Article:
Book Review: Leaving the Saints by Martha Beck

No wonder many Mormons feel persecuted and misunderstood. When I searched for audiobooks in my local metropolitan library system using the keywords “Mormon” and “LDS,” Leaving the Saints by Martha Beck was one of only a handful of books to show up. I would have preferred something by the Brethren, or maybe The Work and the Glory, but I decided to give this ex-Mormon story a shot.

Now, ex-Mormon stories can be quite good: well thought out, fair, presenting facts and personal experience and leaving to the reader (or listener) to decide the merits of the Church on their own.

But this book was just plain weird. It’s an odd combination of (1) the story of one woman’s spiritual visions/hallucinations and pursuit of constant spiritual bliss and (2) a series of hard-to-believe allegations of childhood sexual abuse against a leading church apologist (the author being the only victim, having absolutely no memories of the incidents until undergoing hypnosis 20 years after the fact, and having established herself as an extremely unreliable narrator early on in the book). The book had very little to say about the Church itself, other than a few jabs about Mormon history, doctrine and culture that generally fell into one or more of these three categories:

  1. False
  2. Misleading
  3. Mean-spirited

For example:

  • She states, in present tense in a book published in 2005, that women are not allowed to wear shorts at BYU. This may have been the case when she taught at BYU, but by 2005, shorts that reach the knee were permitted for both men and women and had been for years.
  • She further states that men have to wear socks “on the premise that the hair on human ankles can be thought of as an extension of pubic hair.” The idea of ankle hair being an extension of pubic hair has nothing to do with the sock rule.
  • She claim that all references to ex-Mormon feminist Sonia Johnson had been removed from the BYU library, including all articles she searched for in BYU’s microfiche copies of secular newspapers. The microfiche claim cannot be verified or disproven because Beck doesn’t provide names, publications or dates of the articles she was searching for; but other researchers have found and corroborated the existence of material by and about Sonia Johnson in easily accessible areas of BYU’s collections.
  • She presents spiritual experiences (the sense that spirits are touching her, miraculous healings unverified by doctors, etc etc.) as indisputable fact.
  • She discusses blood atonement as a part of mainstream, modern-day LDS theology. It is not.
  • She misrepresents the temple ceremonies of the 1980s, describing the temple penalties as a threat of execution if a person reveals temple secrets. In fact, the language at that time was “rather than do so [reveal temple secrets], I would suffer my life to be taken” (and it had been that way for many decades – more about temple ceremonies here). It’s not the happiest language (and no longer exists in the ceremonies today), but it’s a pledge not to reveal the secrets even if someone threatens to kill you. That’s quite different from “kill me if I squeal.” (I can see how people would confuse the two, but people who are trying to explain the temple ceremony should not present confusion as indisputable fact.) She further claims that the reason she will never reveal the secrets in print is because she fears that she will be murdered. Seriously? Thousands of people have discussed temple secrets in print and broadcast and are still alive today.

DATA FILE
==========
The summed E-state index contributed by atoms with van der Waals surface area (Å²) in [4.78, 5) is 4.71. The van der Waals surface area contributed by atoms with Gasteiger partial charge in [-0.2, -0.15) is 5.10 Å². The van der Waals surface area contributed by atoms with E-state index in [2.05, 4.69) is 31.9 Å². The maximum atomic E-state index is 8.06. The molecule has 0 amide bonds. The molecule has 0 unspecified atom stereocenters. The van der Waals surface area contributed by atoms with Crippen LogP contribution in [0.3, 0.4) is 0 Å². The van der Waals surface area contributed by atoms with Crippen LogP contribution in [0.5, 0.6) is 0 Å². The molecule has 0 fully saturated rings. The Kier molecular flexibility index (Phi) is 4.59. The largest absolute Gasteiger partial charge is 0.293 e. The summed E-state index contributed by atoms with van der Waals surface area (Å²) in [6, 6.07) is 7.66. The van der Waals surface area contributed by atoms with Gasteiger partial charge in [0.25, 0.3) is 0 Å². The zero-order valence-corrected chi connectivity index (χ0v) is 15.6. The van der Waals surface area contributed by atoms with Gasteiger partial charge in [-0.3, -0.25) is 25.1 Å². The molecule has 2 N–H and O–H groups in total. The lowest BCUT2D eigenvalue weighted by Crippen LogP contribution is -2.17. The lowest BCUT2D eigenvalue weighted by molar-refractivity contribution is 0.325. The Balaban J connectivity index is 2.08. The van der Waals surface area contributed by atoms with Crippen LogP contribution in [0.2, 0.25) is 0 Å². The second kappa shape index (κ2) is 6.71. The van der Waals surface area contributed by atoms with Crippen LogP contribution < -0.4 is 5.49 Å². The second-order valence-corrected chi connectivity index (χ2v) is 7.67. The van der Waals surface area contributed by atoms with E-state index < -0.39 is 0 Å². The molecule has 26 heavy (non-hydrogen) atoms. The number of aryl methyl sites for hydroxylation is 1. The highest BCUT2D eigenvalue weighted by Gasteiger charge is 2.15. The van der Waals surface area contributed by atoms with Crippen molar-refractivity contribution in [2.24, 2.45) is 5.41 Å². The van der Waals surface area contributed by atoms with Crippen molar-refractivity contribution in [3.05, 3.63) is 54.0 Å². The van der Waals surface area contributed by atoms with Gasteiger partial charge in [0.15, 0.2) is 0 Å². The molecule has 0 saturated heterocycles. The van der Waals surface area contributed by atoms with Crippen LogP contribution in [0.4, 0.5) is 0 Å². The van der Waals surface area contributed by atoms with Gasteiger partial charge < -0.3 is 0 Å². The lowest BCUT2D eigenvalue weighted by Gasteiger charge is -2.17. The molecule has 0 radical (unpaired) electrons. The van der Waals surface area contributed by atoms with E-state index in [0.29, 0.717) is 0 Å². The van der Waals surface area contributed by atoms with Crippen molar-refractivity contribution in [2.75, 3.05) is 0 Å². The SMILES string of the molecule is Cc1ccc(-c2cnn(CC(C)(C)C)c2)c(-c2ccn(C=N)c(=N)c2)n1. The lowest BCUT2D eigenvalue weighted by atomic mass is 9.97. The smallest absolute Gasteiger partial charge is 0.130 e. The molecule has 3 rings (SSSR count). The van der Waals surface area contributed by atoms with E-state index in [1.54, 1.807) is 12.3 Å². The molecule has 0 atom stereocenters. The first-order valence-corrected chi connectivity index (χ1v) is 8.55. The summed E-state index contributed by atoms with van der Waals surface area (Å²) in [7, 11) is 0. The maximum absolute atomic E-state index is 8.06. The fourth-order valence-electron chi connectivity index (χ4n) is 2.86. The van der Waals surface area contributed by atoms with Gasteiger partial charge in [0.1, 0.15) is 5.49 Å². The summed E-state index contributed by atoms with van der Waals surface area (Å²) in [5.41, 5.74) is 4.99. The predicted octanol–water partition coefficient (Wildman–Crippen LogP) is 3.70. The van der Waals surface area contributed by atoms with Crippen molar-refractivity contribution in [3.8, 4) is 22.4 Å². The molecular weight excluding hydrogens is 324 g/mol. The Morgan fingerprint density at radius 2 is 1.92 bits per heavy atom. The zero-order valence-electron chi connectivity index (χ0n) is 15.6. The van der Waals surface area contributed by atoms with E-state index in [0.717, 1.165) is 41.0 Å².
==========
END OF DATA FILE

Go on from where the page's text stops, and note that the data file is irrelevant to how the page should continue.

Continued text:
• She’s under the mistaken impression that Mormons are weirder than they actually are. For example, she goes on at length about how crazy it is that Mormons believe in the resurrection of the dead, and spends way to much effort trying to show how whacked thus idea is by making off-color jokes along the lines of “if a soldier is blown to smithereens in Afghanistan, still his body magically come back together at the resurrection?” She seems to be unaware that the resurrection of the dead is standard Christian doctrine, or that LDS doctrine accounts for injuries and sickness by teaching that our resurrected bodies are perfected to be suitable for the kingdom for which they’re bound. If you lose an arm during life, you get it back. If you were infertile or sterile during life and are headed for marriage in the Celestial Kingdom, you’ll be able to reproduce in the afterlife. How can someone who was raised in the church not know this stuff? Is she purposely misleading the reader, or does she just have a really crappy memory?